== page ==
Vaginal Mesh Lawsuit
Hundreds of thousands of women could potentially experience severe post-surgical transvaginal mesh complications. Please contact us for the latest vaginal mesh lawsuit news if you have suffered side effects following surgery. Surgical mesh is installed through the vaginal wall to repair pelvic organ prolapse (POP) and stress urinary incontinence (SUI). Unfortunately, many women who have undergone the procedure have developed vaginal pain, bleeding, recurring infections, and other problems. The most common complication reported to the FDA is erosion, a circumstance in which the mesh starts to migrate through the body’s tissue.
The FDA issued a warning in 2011 to caution women considering vaginal mesh surgery for POP and SUI repair. The procedure was associated with substantial risk. Since then, hundreds of women have filed surgical mesh lawsuit claims against the manufacturers of the mesh devices found to be problematic.
Below, we’ll describe the effects of mesh erosion as the device moves through the vaginal wall. You’ll also learn about less common, but arguably more serious, types of erosion.
Side Effects Of Vaginal Mesh Erosion
Many of the pelvic mesh complications reported by the FDA in 2011 stem from vaginal erosion. As the device migrates through the wall of the vagina, it causes severe pain and bleeding. The patient may also develop infections of the vaginal mucosa as well as the urinary tract.
It is possible for the pelvic mesh to move so far through the vaginal tissue that a portion of it appears in the vaginal canal. In addition to causing pain for the woman during sex, it may also cause pain for her sexual partner.
In July 2011, the FDA published a report titled “Urogynecologic Surgical Mesh: Update on the Safety and Effectiveness of Transvaginal Placement for Pelvic Organ Prolapse.” In this report, it noted that data from studies examining nearly 12,000 women showed that approximately 10 percent of them experienced mesh erosion after vaginal placement of the device. Moreover, it was found that the problem typically occurred within the first year of surgery.
In the past, the FDA has strongly encouraged companies to withdraw their medical devices after posting failure rates that were lower than 10 percent. Despite this, there are no surgical mesh recalls currently pending.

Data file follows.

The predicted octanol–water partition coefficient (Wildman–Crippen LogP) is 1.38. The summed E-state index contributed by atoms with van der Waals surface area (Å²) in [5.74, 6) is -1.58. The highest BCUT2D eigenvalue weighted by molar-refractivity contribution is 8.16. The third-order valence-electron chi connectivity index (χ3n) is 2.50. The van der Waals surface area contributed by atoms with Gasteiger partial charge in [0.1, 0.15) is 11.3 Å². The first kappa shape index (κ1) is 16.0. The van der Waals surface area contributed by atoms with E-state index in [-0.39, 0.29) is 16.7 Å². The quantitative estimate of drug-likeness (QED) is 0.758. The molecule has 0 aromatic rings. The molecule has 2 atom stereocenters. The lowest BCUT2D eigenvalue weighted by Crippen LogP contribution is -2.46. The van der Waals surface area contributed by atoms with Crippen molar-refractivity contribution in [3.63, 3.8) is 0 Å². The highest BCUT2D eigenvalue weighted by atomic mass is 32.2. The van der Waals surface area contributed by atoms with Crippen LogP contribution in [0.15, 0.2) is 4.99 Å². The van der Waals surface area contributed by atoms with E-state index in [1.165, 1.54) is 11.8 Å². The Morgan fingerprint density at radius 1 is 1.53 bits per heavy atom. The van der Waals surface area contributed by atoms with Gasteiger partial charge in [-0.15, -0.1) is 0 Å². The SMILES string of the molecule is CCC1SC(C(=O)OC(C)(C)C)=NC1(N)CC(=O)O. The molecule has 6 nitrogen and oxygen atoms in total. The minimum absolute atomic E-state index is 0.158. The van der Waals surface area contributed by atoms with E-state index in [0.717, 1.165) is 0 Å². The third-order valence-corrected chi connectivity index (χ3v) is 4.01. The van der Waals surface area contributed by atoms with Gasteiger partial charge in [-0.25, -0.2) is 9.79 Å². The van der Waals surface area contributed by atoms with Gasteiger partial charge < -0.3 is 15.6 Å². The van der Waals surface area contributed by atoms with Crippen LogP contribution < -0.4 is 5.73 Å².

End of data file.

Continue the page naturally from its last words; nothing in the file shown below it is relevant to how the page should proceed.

Mesh Erosion Into The Bladder And Rectum
On occasion, the surgical mesh will erode into the prolapsed organ. For example, if the patient undergoes surgery to repair a cystocele (prolapsed bladder), the device may migrate into the tissue of the bladder. This can cause additional urinary tract infections, blood in the urine, and even the development of a fistula between the bladder and vagina. A fistula will allow the drainage of urine into the vagina.
If the patient undergoes transvaginal mesh surgery for a rectocele (prolapsed rectum), the device may erode into the wall of the rectum. In addition to causing rectal bleeding and pain, it might also cause a fistula to form. Here, a fistula will allow stool to drain from the rectum into the vagina, causing serious infection.
Surgical Intervention To Correct Transvaginal Mesh Erosion
If the pelvic mesh erodes through the vaginal tissue, or into the bladder or rectum, the device needs to be removed. With vaginal erosion, removal and repair of the tissue may be possible transvaginally. With bladder or rectal erosion, removal and repair is performed through abdominal incisions.
The FDA noted in its 2011 safety warning that some incidents of mesh erosion required multiple surgeries to correct. There were also cases reported by women in which the device could not be removed from the vaginal tissue. The surgeon is usually forced to remove a portion of the mesh, typically the piece that has protruded into the vaginal canal. The remaining part of the device can be expected to continue working its way through the tissue, causing infection and eventually requiring subsequent surgeries.
Nearly 75,000 women underwent transvaginal placement of mesh for POP repair in 2010. Over 200,000 women did so for SUI repair in the same year. These women expected to be relieved of their symptoms, and instead were burdened with one or more serious vaginal mesh complications.
If you received a mesh implant and have suffered erosion of the device or other problems, you may be eligible to file a claim for compensation. Contact a vaginal mesh lawsuit settlements attorney to discuss your legal options and for the latest surgery mesh recall updates.